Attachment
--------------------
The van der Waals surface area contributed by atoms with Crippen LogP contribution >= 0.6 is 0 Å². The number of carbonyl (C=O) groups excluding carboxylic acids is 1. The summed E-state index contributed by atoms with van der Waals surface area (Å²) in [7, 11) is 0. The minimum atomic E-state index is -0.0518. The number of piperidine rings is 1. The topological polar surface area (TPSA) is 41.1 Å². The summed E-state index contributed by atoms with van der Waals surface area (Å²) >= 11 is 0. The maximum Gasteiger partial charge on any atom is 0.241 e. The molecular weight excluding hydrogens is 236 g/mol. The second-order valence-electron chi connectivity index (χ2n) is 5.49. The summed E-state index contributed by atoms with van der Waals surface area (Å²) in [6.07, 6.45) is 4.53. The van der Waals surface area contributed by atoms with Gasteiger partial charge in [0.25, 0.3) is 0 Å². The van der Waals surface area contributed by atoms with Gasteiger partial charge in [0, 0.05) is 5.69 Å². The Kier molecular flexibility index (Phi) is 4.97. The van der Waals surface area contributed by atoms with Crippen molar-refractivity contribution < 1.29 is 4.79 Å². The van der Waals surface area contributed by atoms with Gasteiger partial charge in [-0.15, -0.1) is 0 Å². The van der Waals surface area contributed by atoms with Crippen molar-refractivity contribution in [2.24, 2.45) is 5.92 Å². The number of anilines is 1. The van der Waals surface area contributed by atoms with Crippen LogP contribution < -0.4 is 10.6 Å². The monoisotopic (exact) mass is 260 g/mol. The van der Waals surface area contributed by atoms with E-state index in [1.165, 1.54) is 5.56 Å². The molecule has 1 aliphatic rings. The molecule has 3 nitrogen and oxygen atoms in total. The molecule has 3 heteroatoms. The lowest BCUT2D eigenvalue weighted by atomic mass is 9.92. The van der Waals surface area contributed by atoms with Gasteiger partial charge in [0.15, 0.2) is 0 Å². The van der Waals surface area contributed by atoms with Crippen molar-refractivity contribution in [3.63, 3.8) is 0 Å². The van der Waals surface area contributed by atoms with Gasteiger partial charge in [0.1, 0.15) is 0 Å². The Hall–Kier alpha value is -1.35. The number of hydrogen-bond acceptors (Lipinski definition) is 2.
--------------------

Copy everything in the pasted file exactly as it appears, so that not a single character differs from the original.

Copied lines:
The van der Waals surface area contributed by atoms with Crippen LogP contribution >= 0.6 is 0 Å². The number of carbonyl (C=O) groups excluding carboxylic acids is 1. The summed E-state index contributed by atoms with van der Waals surface area (Å²) in [7, 11) is 0. The minimum atomic E-state index is -0.0518. The number of piperidine rings is 1. The topological polar surface area (TPSA) is 41.1 Å². The summed E-state index contributed by atoms with van der Waals surface area (Å²) >= 11 is 0. The maximum Gasteiger partial charge on any atom is 0.241 e. The molecular weight excluding hydrogens is 236 g/mol. The second-order valence-electron chi connectivity index (χ2n) is 5.49. The summed E-state index contributed by atoms with van der Waals surface area (Å²) in [6.07, 6.45) is 4.53. The van der Waals surface area contributed by atoms with Gasteiger partial charge in [0.25, 0.3) is 0 Å². The van der Waals surface area contributed by atoms with Gasteiger partial charge in [0, 0.05) is 5.69 Å². The Kier molecular flexibility index (Phi) is 4.97. The van der Waals surface area contributed by atoms with Crippen molar-refractivity contribution < 1.29 is 4.79 Å². The van der Waals surface area contributed by atoms with Gasteiger partial charge in [-0.15, -0.1) is 0 Å². The van der Waals surface area contributed by atoms with Crippen molar-refractivity contribution in [2.24, 2.45) is 5.92 Å². The number of anilines is 1. The van der Waals surface area contributed by atoms with Crippen LogP contribution < -0.4 is 10.6 Å². The monoisotopic (exact) mass is 260 g/mol. The van der Waals surface area contributed by atoms with E-state index in [1.165, 1.54) is 5.56 Å². The molecule has 1 aliphatic rings. The molecule has 3 nitrogen and oxygen atoms in total. The molecule has 3 heteroatoms. The lowest BCUT2D eigenvalue weighted by atomic mass is 9.92. The van der Waals surface area contributed by atoms with Gasteiger partial charge in [0.15, 0.2) is 0 Å². The van der Waals surface area contributed by atoms with Crippen molar-refractivity contribution in [3.63, 3.8) is 0 Å². The van der Waals surface area contributed by atoms with Gasteiger partial charge in [0.1, 0.15) is 0 Å². The Hall–Kier alpha value is -1.35. The number of hydrogen-bond acceptors (Lipinski definition) is 2.